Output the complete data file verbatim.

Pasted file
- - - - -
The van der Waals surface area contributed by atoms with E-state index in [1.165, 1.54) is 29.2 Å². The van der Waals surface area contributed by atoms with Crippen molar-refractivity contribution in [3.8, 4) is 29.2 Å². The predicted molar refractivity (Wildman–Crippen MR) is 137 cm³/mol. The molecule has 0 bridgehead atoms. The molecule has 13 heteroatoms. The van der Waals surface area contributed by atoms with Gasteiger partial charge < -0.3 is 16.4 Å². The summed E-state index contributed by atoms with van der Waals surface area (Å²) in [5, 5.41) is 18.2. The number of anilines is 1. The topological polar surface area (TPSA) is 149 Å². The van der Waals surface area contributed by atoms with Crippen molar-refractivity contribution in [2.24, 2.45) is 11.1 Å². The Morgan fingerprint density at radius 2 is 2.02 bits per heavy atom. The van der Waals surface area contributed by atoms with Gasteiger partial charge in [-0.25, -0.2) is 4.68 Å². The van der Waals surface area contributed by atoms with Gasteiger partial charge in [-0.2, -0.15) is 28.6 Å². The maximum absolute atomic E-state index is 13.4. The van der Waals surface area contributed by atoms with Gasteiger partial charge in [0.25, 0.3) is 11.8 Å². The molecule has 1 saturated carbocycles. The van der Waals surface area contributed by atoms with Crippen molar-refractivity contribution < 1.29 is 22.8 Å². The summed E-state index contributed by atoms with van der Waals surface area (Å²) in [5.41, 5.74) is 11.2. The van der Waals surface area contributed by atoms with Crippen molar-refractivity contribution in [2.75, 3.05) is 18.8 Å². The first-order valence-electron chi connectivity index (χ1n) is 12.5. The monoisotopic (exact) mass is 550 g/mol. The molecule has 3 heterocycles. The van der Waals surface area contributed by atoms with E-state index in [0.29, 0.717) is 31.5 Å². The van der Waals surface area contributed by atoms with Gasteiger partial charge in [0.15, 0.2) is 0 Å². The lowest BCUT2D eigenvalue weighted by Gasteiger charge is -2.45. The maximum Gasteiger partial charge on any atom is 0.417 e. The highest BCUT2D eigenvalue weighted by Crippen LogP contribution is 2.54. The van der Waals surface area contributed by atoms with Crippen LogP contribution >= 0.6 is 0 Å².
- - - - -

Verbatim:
The van der Waals surface area contributed by atoms with E-state index in [1.165, 1.54) is 29.2 Å². The van der Waals surface area contributed by atoms with Crippen molar-refractivity contribution in [3.8, 4) is 29.2 Å². The predicted molar refractivity (Wildman–Crippen MR) is 137 cm³/mol. The molecule has 0 bridgehead atoms. The molecule has 13 heteroatoms. The van der Waals surface area contributed by atoms with Gasteiger partial charge < -0.3 is 16.4 Å². The summed E-state index contributed by atoms with van der Waals surface area (Å²) in [5, 5.41) is 18.2. The number of anilines is 1. The topological polar surface area (TPSA) is 149 Å². The van der Waals surface area contributed by atoms with Crippen molar-refractivity contribution in [2.24, 2.45) is 11.1 Å². The Morgan fingerprint density at radius 2 is 2.02 bits per heavy atom. The van der Waals surface area contributed by atoms with Gasteiger partial charge in [-0.25, -0.2) is 4.68 Å². The van der Waals surface area contributed by atoms with Gasteiger partial charge in [-0.2, -0.15) is 28.6 Å². The maximum absolute atomic E-state index is 13.4. The van der Waals surface area contributed by atoms with Gasteiger partial charge in [0.25, 0.3) is 11.8 Å². The molecule has 1 saturated carbocycles. The van der Waals surface area contributed by atoms with Crippen molar-refractivity contribution < 1.29 is 22.8 Å². The summed E-state index contributed by atoms with van der Waals surface area (Å²) in [5.41, 5.74) is 11.2. The van der Waals surface area contributed by atoms with Crippen molar-refractivity contribution in [2.75, 3.05) is 18.8 Å². The first-order valence-electron chi connectivity index (χ1n) is 12.5. The monoisotopic (exact) mass is 550 g/mol. The molecule has 3 heterocycles. The van der Waals surface area contributed by atoms with E-state index in [0.29, 0.717) is 31.5 Å². The van der Waals surface area contributed by atoms with Gasteiger partial charge in [0.15, 0.2) is 0 Å². The lowest BCUT2D eigenvalue weighted by Gasteiger charge is -2.45. The maximum Gasteiger partial charge on any atom is 0.417 e. The highest BCUT2D eigenvalue weighted by Crippen LogP contribution is 2.54. The van der Waals surface area contributed by atoms with Crippen LogP contribution >= 0.6 is 0 Å².